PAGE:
Aden has also been in the news this week, because extremist Sunni militias are exerting their control on the port city. They have ordered the recently reopened university to segregate classes; one college was bombed as a warning.   Numerous newspapers are reporting chaos caused by militia control in Aden, and this week I even noted that one Qatari and one Emirati news outlet have reported the problems there, such as attacks on a supermarket where female staff did not cover their faces.  I heard a local report – not collaborated – that there has been one beheading.


Sanaa continues to live precariously under the blockade and under a stream of bombs. Apparently Hadda Street, which was the main shopping street, the equivalent of Oxford St in London, has been totally destroyed. I also heard that a Sanaa school was destroyed this week; fortunately with no casualties. Sanaa children were due to go back to school this week after an 8 month closure, but although a small number of schools have reopened, many stay closed, and indeed, many have been destroyed.  Outside the capital, the only functioning schools  are in Hadramaut and Aden. There is no ground fighting in Sanaa yet, but the prospect  of a ground war is causing many Sanaani people to feel despair.


It has been reported that a Saudi warship has been destroyed this week, in total there have been 3 reports of ships being hit by missiles from the Houthi/Saleh alliance. Additionally, there was a report of the Saudi led coalition bombing a group of fishermen in the Red Sea, with up to 30 fatalities.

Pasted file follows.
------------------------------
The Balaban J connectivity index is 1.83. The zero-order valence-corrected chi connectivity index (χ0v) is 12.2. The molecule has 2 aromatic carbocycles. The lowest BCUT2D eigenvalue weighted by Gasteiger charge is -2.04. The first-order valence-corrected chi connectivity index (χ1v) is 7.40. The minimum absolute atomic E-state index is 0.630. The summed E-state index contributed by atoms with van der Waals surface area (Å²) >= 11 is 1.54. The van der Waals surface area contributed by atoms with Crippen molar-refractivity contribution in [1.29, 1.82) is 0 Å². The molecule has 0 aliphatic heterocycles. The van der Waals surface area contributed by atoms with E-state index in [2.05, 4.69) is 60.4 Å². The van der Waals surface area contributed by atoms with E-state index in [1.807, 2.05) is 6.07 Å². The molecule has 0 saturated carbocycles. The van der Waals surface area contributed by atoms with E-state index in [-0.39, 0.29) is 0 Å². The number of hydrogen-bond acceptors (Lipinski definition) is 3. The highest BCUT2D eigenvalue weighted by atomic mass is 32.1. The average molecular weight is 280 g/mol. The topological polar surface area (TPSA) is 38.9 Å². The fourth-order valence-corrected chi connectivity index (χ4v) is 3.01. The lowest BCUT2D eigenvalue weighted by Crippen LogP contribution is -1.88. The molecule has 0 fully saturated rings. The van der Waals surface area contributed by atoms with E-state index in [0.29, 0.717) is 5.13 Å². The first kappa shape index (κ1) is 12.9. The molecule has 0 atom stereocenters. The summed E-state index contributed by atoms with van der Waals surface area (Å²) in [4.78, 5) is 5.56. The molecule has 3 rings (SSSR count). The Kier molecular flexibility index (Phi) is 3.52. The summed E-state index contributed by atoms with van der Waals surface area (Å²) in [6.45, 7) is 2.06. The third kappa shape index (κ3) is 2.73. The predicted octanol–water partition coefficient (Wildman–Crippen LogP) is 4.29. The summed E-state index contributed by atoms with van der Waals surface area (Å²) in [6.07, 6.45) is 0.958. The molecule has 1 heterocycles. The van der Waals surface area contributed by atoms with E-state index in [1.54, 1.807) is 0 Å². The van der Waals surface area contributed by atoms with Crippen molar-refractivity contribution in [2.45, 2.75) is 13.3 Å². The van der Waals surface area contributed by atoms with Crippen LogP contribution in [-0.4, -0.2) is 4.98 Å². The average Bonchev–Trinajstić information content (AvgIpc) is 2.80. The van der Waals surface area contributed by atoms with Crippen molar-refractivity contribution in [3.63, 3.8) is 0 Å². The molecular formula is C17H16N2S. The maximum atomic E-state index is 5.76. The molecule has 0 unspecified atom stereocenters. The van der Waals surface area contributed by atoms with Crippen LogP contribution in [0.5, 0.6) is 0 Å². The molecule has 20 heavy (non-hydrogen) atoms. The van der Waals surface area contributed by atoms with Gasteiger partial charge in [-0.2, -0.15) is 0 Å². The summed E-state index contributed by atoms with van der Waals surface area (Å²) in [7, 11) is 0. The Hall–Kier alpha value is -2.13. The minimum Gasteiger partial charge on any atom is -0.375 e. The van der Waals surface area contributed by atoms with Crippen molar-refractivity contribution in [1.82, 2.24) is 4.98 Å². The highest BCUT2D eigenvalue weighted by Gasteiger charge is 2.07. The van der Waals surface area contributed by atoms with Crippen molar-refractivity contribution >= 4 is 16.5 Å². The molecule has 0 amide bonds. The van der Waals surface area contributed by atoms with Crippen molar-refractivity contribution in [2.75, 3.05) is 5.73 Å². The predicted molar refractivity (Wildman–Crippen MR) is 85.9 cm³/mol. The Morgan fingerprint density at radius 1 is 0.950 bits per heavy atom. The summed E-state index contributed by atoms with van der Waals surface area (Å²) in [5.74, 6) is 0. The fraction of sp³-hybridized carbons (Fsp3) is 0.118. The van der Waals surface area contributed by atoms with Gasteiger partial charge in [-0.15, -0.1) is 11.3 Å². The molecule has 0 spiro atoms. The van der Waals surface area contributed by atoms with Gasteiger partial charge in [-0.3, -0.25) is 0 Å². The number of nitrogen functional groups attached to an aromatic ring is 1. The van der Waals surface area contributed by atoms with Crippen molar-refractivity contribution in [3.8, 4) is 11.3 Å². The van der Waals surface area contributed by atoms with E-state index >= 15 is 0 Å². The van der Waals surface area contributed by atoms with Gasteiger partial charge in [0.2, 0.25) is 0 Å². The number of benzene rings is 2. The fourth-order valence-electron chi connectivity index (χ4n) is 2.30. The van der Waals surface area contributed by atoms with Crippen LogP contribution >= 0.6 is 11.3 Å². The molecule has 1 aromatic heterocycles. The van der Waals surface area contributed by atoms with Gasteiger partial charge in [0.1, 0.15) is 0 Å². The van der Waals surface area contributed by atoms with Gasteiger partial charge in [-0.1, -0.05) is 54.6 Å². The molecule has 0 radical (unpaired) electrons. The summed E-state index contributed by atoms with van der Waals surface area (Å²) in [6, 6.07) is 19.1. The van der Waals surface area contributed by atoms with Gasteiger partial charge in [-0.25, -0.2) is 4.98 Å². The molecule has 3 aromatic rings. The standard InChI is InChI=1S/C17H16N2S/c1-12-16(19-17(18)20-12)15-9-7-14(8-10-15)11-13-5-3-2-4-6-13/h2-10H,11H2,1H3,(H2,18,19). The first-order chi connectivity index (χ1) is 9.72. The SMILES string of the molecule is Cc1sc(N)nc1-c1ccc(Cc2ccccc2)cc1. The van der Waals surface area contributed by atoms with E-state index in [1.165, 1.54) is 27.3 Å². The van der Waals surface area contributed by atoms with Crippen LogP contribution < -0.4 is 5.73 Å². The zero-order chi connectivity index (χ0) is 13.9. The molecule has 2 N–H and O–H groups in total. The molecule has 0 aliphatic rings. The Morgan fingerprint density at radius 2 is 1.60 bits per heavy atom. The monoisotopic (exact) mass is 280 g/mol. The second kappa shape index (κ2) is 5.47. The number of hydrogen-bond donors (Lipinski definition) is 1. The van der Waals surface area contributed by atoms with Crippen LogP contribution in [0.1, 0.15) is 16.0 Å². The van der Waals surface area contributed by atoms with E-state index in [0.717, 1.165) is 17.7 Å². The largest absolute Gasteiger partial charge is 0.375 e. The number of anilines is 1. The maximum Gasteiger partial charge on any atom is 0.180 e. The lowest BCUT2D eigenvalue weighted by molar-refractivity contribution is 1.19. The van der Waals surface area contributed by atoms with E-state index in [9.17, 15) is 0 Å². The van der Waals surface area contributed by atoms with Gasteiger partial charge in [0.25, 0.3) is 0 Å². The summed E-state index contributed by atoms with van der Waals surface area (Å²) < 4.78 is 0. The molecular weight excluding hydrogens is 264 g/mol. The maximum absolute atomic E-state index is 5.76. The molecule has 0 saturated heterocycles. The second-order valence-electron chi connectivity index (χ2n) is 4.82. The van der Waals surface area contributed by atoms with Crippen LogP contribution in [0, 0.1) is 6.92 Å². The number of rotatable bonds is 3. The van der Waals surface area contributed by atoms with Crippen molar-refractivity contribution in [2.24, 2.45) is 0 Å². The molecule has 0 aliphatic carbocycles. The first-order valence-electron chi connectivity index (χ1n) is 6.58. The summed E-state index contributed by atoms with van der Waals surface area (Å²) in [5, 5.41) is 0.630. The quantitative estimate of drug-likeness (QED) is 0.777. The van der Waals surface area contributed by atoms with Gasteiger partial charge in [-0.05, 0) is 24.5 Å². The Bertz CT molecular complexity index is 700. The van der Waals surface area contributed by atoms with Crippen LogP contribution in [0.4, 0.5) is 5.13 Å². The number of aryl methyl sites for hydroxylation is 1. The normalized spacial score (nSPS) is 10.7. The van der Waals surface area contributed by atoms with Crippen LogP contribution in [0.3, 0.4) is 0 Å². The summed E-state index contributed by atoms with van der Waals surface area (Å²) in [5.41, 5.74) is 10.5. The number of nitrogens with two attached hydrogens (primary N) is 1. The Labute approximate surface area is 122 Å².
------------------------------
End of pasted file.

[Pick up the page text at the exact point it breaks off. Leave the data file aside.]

The most shocking pictures I received this week were off a young man with horrific burns. I was told this was a young man from Hodeida; it is claimed he received chemical burns from bombs dropped by the Saudi led alliance. So far this does not seem to have reached the mainstream media.

For daily news headlines, please follow my Facebook page Yemen News Today at www.facebook.com/yemennewstodayenglish/   News headlines from all over the world are selected daily to give different and opposing views of what is happening in Yemen today.

BBC Radio 4 Today Programme Monday 27th July.

BBC Radio 4 Today Programme 6.44-6.49 today. An item on Yemen. Please note: whilst it is laudible for the Today programme at last to do an item on Yemen, and it is excellent, why oh why put it on at 6.44, when the highest listening time on the Today Programme is an hour later. You can listen to this piece by going to BBC Radio 4 and move the cursor to 6.44.am.

amran province
The people of Amran province are desperate after daily bombing attacks by the Saudi coalition.

More than 1600 people have been killed in Yemen in the last 3 months. Many of them have died in Saudi airstrikes on cities controlled by the Houthi rebels, including the capital Sana’a. The Saudis, who support the country’s now exiled President Hadi oppose the Houthis that they think are backed by Iran. Given ongoing fighting and risk of kidnap by Islamic extremists very few Western journalists are in the country but with the help of her mobile phone as a recording device Dr. Natalie Roberts with Medicine Sans Frontieres has given an account of her life in North Yemen to our correspondent Mike Thompson.